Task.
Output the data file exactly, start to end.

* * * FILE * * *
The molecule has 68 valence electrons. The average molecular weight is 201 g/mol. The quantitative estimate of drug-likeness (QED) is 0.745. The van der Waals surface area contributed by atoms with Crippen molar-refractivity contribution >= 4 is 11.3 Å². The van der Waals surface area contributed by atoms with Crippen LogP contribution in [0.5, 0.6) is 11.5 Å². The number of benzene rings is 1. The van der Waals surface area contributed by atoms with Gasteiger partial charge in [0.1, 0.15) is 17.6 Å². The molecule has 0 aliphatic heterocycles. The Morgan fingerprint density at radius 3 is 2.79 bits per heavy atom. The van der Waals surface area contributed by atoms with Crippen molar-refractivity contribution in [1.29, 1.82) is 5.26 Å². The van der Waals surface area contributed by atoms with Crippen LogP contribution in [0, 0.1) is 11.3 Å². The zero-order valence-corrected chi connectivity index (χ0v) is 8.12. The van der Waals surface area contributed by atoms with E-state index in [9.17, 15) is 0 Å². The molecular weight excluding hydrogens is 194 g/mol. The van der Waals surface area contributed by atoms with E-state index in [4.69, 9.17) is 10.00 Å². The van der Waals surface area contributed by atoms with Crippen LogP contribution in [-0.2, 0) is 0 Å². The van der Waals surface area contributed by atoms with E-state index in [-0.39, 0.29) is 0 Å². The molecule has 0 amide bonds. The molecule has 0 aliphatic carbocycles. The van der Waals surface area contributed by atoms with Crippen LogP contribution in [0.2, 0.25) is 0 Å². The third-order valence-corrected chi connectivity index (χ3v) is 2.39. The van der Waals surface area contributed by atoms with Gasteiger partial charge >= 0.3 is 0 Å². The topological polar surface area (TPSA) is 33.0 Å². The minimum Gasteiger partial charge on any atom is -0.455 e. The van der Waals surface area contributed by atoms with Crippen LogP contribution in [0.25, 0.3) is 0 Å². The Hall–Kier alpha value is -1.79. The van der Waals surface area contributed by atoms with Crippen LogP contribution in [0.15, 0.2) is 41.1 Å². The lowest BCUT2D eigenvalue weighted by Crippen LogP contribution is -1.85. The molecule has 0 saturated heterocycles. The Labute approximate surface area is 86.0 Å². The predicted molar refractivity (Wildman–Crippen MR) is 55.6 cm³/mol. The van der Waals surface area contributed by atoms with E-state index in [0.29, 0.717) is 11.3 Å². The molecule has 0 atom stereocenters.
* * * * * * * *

The molecule has 68 valence electrons. The average molecular weight is 201 g/mol. The quantitative estimate of drug-likeness (QED) is 0.745. The van der Waals surface area contributed by atoms with Crippen molar-refractivity contribution >= 4 is 11.3 Å². The van der Waals surface area contributed by atoms with Crippen LogP contribution in [0.5, 0.6) is 11.5 Å². The number of benzene rings is 1. The van der Waals surface area contributed by atoms with Gasteiger partial charge in [0.1, 0.15) is 17.6 Å². The molecule has 0 aliphatic heterocycles. The Morgan fingerprint density at radius 3 is 2.79 bits per heavy atom. The van der Waals surface area contributed by atoms with Crippen molar-refractivity contribution in [1.29, 1.82) is 5.26 Å². The van der Waals surface area contributed by atoms with Crippen LogP contribution in [0, 0.1) is 11.3 Å². The zero-order valence-corrected chi connectivity index (χ0v) is 8.12. The van der Waals surface area contributed by atoms with E-state index in [9.17, 15) is 0 Å². The molecular weight excluding hydrogens is 194 g/mol. The van der Waals surface area contributed by atoms with E-state index in [4.69, 9.17) is 10.00 Å². The van der Waals surface area contributed by atoms with Crippen LogP contribution in [-0.2, 0) is 0 Å². The van der Waals surface area contributed by atoms with E-state index in [-0.39, 0.29) is 0 Å². The molecule has 0 amide bonds. The molecule has 0 aliphatic carbocycles. The van der Waals surface area contributed by atoms with Crippen LogP contribution in [0.2, 0.25) is 0 Å². The third-order valence-corrected chi connectivity index (χ3v) is 2.39. The van der Waals surface area contributed by atoms with Gasteiger partial charge >= 0.3 is 0 Å². The topological polar surface area (TPSA) is 33.0 Å². The minimum Gasteiger partial charge on any atom is -0.455 e. The van der Waals surface area contributed by atoms with Crippen LogP contribution in [0.25, 0.3) is 0 Å². The Hall–Kier alpha value is -1.79. The van der Waals surface area contributed by atoms with Crippen LogP contribution in [0.15, 0.2) is 41.1 Å². The lowest BCUT2D eigenvalue weighted by Crippen LogP contribution is -1.85. The molecule has 0 saturated heterocycles. The Labute approximate surface area is 86.0 Å². The predicted molar refractivity (Wildman–Crippen MR) is 55.6 cm³/mol. The van der Waals surface area contributed by atoms with E-state index in [0.29, 0.717) is 11.3 Å². The molecule has 0 atom stereocenters.